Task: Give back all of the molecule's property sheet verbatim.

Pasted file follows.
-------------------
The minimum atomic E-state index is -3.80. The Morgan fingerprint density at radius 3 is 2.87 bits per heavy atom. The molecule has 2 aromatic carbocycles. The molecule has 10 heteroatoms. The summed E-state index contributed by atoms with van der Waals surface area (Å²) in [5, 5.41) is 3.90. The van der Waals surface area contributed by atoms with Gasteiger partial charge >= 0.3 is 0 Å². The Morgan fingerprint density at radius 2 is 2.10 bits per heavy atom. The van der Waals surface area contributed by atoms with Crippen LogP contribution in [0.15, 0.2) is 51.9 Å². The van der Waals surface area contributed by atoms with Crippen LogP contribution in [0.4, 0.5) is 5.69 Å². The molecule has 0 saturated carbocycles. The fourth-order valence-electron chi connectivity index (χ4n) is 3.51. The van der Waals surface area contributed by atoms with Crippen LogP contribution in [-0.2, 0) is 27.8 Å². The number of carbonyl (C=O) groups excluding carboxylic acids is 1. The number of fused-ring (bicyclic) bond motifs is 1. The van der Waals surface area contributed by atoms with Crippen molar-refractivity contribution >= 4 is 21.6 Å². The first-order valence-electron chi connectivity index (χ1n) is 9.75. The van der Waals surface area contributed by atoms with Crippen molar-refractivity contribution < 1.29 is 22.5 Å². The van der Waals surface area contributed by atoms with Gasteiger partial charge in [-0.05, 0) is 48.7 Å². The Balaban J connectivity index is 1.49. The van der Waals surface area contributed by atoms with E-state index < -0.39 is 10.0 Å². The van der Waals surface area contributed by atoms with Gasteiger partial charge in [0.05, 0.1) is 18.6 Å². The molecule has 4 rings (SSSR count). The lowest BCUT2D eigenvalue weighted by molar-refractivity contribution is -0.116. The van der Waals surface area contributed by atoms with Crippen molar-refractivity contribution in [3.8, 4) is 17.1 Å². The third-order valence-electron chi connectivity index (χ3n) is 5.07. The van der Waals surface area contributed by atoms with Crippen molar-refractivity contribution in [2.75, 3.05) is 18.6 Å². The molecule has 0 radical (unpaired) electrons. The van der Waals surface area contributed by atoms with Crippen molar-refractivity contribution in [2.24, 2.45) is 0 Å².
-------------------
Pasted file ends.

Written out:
The minimum atomic E-state index is -3.80. The Morgan fingerprint density at radius 3 is 2.87 bits per heavy atom. The molecule has 2 aromatic carbocycles. The molecule has 10 heteroatoms. The summed E-state index contributed by atoms with van der Waals surface area (Å²) in [5, 5.41) is 3.90. The van der Waals surface area contributed by atoms with Gasteiger partial charge >= 0.3 is 0 Å². The Morgan fingerprint density at radius 2 is 2.10 bits per heavy atom. The van der Waals surface area contributed by atoms with Crippen LogP contribution in [0.15, 0.2) is 51.9 Å². The van der Waals surface area contributed by atoms with Crippen LogP contribution in [0.4, 0.5) is 5.69 Å². The molecule has 0 saturated carbocycles. The fourth-order valence-electron chi connectivity index (χ4n) is 3.51. The van der Waals surface area contributed by atoms with Crippen LogP contribution in [-0.2, 0) is 27.8 Å². The number of carbonyl (C=O) groups excluding carboxylic acids is 1. The number of fused-ring (bicyclic) bond motifs is 1. The van der Waals surface area contributed by atoms with Crippen molar-refractivity contribution >= 4 is 21.6 Å². The first-order valence-electron chi connectivity index (χ1n) is 9.75. The van der Waals surface area contributed by atoms with Crippen molar-refractivity contribution < 1.29 is 22.5 Å². The van der Waals surface area contributed by atoms with Gasteiger partial charge in [-0.05, 0) is 48.7 Å². The Balaban J connectivity index is 1.49. The van der Waals surface area contributed by atoms with E-state index < -0.39 is 10.0 Å². The van der Waals surface area contributed by atoms with Gasteiger partial charge in [0.05, 0.1) is 18.6 Å². The molecule has 4 rings (SSSR count). The lowest BCUT2D eigenvalue weighted by molar-refractivity contribution is -0.116. The van der Waals surface area contributed by atoms with Crippen molar-refractivity contribution in [3.8, 4) is 17.1 Å². The third-order valence-electron chi connectivity index (χ3n) is 5.07. The van der Waals surface area contributed by atoms with Crippen molar-refractivity contribution in [2.75, 3.05) is 18.6 Å². The molecule has 0 radical (unpaired) electrons. The van der Waals surface area contributed by atoms with Crippen molar-refractivity contribution in [2.24, 2.45) is 0 Å².